The South African National Treasury today, 2 May 2013, published the much anticipated Carbon Tax Policy Paper, “Reducing greenhouse gas emissions and facilitating the transition to a green economy” for public comment. According to a statement by National Treasury, this is the second and final round of comments requested on carbon tax policy, before government proceeds with the publication of draft legislation to give effect to carbon taxes later this year for implementation from 1 January 2015.

A carbon tax rate of R120 per ton of CO2e increasing at 10 per cent per annum will be implemented during the first phase, set to commence 1 January 2015, however when the tax-free threshold and additional relief suggested by National Treasury are taken into account, the effective tax rate will range between R12 and R48 per ton of CO2e – and zero for the agricultural and waste sectors.

This is because the carbon tax will be based on emissions derived from emission factors linked to the fuel inputs used. It will also cover emissions from all stationary sources, including process emissions, with the key design features of the carbon tax including a phased approach to the implementation of the carbon tax.

The first phase, also referred to as the introductory phase, will be for five years, effective from 1 January 2015 to 31 December 2019, followed by Phase 2 also scheduled to last five years, from 2020 to 2025. According to National Treasury, follow up phases can and will be explored at a later stage.

Waste sector implications

An important design feature to note for industry though is that it includes an across the board basic 60 per cent tax free threshold of actual emissions below which the tax will not be payable, as well as an additional 10 per cent relief for certain sectors to allow for technical or structural limitations to reduce emissions, or rather specifically process emissions.

More importantly for the waste management and recycling sectors, up to an additional 10 per cent relief is included for emissions intensive and trade intensive sectors, e.g. iron and steel, cement, glass, etc. to, as National Treasury states, “take into account the risk of carbon leakage and competitiveness concerns.”

This is in addition to emissions from the agricultural and waste sectors being exempt during the first phase. This complete exemption will however be reviewed during the second phase.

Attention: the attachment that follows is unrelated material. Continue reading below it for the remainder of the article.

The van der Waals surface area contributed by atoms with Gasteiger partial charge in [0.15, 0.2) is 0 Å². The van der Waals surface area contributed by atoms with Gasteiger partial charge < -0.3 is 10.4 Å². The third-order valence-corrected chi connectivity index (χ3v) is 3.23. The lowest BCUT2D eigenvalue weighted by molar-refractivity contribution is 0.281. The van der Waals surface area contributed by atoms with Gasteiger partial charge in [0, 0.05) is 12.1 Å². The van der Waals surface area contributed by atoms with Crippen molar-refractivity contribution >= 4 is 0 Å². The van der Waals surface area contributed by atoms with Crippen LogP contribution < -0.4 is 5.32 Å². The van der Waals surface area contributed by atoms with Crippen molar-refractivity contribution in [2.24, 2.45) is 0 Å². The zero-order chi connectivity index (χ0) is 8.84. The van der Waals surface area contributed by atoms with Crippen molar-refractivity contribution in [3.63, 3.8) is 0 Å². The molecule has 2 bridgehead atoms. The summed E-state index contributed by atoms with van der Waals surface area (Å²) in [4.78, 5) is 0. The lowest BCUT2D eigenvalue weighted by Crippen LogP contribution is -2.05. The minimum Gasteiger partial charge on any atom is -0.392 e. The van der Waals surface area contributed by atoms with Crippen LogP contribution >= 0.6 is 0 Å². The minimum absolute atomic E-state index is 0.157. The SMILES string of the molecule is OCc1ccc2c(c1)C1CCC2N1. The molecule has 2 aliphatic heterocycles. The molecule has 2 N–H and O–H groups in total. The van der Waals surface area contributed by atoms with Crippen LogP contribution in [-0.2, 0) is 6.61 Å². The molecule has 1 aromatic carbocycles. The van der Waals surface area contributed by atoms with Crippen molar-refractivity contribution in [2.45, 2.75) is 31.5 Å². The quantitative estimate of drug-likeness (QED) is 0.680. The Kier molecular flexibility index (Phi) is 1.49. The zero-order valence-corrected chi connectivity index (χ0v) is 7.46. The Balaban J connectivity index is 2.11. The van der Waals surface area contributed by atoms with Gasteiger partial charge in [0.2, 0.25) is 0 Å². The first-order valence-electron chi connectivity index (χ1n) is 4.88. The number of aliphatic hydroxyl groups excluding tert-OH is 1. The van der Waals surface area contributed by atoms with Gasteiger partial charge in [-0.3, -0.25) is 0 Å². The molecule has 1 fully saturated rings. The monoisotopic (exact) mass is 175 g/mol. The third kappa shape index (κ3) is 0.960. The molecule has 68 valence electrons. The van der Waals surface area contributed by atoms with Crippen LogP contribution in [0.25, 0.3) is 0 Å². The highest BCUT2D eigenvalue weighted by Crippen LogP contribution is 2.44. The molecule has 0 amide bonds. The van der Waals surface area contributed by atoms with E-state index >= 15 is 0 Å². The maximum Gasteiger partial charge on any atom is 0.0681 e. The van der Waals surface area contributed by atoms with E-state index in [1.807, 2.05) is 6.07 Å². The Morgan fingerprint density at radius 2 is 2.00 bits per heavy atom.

The electricity sector will qualify for a tax free threshold of up to 70 per cent and some sectors will be able to qualify for a tax free threshold of up to 90 per cent during the first phase.

Changing the climate change dynamic

“Climate change poses a major challenge to humankind, and one of the most significant ways to mitigate this risk is by reducing greenhouse gas emissions such as carbon dioxide. There is also a growing concern that climate change could slow or possibly even reverse progress on poverty reduction,” said the statement. South Africa’s strategy to make a contribution towards greenhouse gas mitigation and adaptation was adopted by government in 2011 when Cabinet approved the National Climate Change Response White Paper.

This was after the commitment made by South Africa at the 2009 Copenhagen conference of parties (COP17) to undertake appropriate national actions to curb greenhouse gas (GHG) emissions by 34 per cent by 2020 and 42 per cent by 2025 below business as usual.

This Carbon Tax Policy Paper updates the 2010 discussion paper “Reducing Greenhouse Gas Emissions: The Carbon Tax Option”and takes into account the public comments received. According to National Treasury, it fully takes account of the principles in both the 2010 paper as well as the 2006 Environmental Fiscal Reform Policy Paper, “which provides a policy context and foundation for the use of taxes and incentives to support the attainment of environmental objectives in a cost efficient, socially equitable and fiscally effective manner.”

“The primary objective of implementing carbon taxes is to change future behaviour, rather than to raise revenue”, says National Treasury, adding that it therefore starts with a relatively low carbon price, and then progressively rises significantly after five to ten years and beyond. “This approach provides industry and other major emitters sufficient time to innovate and invest in greener technologies for the future.”

The Carbon Tax Policy Paper, Reducing greenhouse gas emissions and facilitating the transition to a green economy, has officially been published as of 2 May 2013 for public comments and is available on the National Treasury website: The closing date for the submission of written comments is the 2 August 2013.